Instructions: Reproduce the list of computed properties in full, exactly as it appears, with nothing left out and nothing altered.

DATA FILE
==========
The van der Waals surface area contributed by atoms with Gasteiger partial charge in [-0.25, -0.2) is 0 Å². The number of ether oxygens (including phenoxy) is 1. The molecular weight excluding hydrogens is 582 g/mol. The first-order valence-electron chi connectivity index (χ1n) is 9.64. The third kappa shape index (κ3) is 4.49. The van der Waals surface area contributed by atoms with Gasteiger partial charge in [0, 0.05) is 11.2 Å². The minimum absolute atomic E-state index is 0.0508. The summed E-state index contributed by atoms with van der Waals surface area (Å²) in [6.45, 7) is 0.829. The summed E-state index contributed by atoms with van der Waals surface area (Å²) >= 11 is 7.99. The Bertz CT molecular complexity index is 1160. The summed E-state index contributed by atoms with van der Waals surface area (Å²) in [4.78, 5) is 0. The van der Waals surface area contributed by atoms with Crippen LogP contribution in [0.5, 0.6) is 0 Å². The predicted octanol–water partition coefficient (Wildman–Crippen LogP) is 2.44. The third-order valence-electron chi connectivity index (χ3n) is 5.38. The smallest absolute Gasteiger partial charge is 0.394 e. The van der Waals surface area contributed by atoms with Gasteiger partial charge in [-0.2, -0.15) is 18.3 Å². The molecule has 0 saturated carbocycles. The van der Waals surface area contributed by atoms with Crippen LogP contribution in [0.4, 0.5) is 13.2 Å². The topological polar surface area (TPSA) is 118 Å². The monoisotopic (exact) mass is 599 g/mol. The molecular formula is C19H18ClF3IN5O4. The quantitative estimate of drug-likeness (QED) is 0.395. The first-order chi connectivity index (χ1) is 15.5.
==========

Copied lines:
The van der Waals surface area contributed by atoms with Gasteiger partial charge in [-0.25, -0.2) is 0 Å². The number of ether oxygens (including phenoxy) is 1. The molecular weight excluding hydrogens is 582 g/mol. The first-order valence-electron chi connectivity index (χ1n) is 9.64. The third kappa shape index (κ3) is 4.49. The van der Waals surface area contributed by atoms with Gasteiger partial charge in [0, 0.05) is 11.2 Å². The minimum absolute atomic E-state index is 0.0508. The summed E-state index contributed by atoms with van der Waals surface area (Å²) in [6.45, 7) is 0.829. The summed E-state index contributed by atoms with van der Waals surface area (Å²) >= 11 is 7.99. The Bertz CT molecular complexity index is 1160. The summed E-state index contributed by atoms with van der Waals surface area (Å²) in [4.78, 5) is 0. The van der Waals surface area contributed by atoms with Crippen LogP contribution in [0.5, 0.6) is 0 Å². The predicted octanol–water partition coefficient (Wildman–Crippen LogP) is 2.44. The third-order valence-electron chi connectivity index (χ3n) is 5.38. The smallest absolute Gasteiger partial charge is 0.394 e. The van der Waals surface area contributed by atoms with Gasteiger partial charge in [-0.2, -0.15) is 18.3 Å². The molecule has 0 saturated carbocycles. The van der Waals surface area contributed by atoms with Crippen LogP contribution in [0.4, 0.5) is 13.2 Å². The topological polar surface area (TPSA) is 118 Å². The monoisotopic (exact) mass is 599 g/mol. The molecular formula is C19H18ClF3IN5O4. The quantitative estimate of drug-likeness (QED) is 0.395. The first-order chi connectivity index (χ1) is 15.5.